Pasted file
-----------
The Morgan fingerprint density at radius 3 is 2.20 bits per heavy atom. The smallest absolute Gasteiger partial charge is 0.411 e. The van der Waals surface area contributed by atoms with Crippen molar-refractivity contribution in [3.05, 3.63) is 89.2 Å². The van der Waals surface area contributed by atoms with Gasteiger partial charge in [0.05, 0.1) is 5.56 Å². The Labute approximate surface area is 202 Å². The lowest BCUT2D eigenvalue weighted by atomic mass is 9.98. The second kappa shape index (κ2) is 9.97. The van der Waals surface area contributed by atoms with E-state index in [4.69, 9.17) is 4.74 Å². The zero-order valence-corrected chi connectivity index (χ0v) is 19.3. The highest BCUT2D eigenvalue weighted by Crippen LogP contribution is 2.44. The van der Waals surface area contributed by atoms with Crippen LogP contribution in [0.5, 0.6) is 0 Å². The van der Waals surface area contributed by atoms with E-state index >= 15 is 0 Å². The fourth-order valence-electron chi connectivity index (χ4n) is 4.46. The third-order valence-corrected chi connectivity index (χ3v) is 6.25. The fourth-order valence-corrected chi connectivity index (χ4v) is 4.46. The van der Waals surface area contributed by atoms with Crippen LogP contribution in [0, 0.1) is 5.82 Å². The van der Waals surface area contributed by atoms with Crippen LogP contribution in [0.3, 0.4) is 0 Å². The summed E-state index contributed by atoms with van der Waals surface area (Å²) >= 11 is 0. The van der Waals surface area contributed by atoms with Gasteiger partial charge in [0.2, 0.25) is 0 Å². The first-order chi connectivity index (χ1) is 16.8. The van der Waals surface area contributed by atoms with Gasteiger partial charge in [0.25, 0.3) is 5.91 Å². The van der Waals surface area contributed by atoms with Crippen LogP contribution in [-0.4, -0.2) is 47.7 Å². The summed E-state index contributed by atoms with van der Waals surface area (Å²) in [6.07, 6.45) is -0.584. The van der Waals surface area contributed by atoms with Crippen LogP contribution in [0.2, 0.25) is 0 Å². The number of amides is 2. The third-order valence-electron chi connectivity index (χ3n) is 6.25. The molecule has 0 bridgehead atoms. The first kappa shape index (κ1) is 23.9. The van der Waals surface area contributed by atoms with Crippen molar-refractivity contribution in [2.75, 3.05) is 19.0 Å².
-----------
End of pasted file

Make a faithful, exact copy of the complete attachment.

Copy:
The Morgan fingerprint density at radius 3 is 2.20 bits per heavy atom. The smallest absolute Gasteiger partial charge is 0.411 e. The van der Waals surface area contributed by atoms with Crippen molar-refractivity contribution in [3.05, 3.63) is 89.2 Å². The van der Waals surface area contributed by atoms with Gasteiger partial charge in [0.05, 0.1) is 5.56 Å². The Labute approximate surface area is 202 Å². The lowest BCUT2D eigenvalue weighted by atomic mass is 9.98. The second kappa shape index (κ2) is 9.97. The van der Waals surface area contributed by atoms with E-state index in [4.69, 9.17) is 4.74 Å². The zero-order valence-corrected chi connectivity index (χ0v) is 19.3. The highest BCUT2D eigenvalue weighted by Crippen LogP contribution is 2.44. The van der Waals surface area contributed by atoms with Crippen LogP contribution in [0.5, 0.6) is 0 Å². The van der Waals surface area contributed by atoms with E-state index >= 15 is 0 Å². The fourth-order valence-electron chi connectivity index (χ4n) is 4.46. The third-order valence-corrected chi connectivity index (χ3v) is 6.25. The fourth-order valence-corrected chi connectivity index (χ4v) is 4.46. The van der Waals surface area contributed by atoms with Crippen LogP contribution in [0, 0.1) is 5.82 Å². The van der Waals surface area contributed by atoms with Crippen LogP contribution in [0.3, 0.4) is 0 Å². The summed E-state index contributed by atoms with van der Waals surface area (Å²) >= 11 is 0. The van der Waals surface area contributed by atoms with Gasteiger partial charge in [0.2, 0.25) is 0 Å². The first-order chi connectivity index (χ1) is 16.8. The van der Waals surface area contributed by atoms with Gasteiger partial charge in [0.25, 0.3) is 5.91 Å². The van der Waals surface area contributed by atoms with Crippen LogP contribution in [-0.4, -0.2) is 47.7 Å². The summed E-state index contributed by atoms with van der Waals surface area (Å²) in [6.07, 6.45) is -0.584. The van der Waals surface area contributed by atoms with Crippen LogP contribution in [0.2, 0.25) is 0 Å². The number of amides is 2. The third-order valence-electron chi connectivity index (χ3n) is 6.25. The molecule has 0 bridgehead atoms. The first kappa shape index (κ1) is 23.9. The van der Waals surface area contributed by atoms with Crippen molar-refractivity contribution in [2.75, 3.05) is 19.0 Å².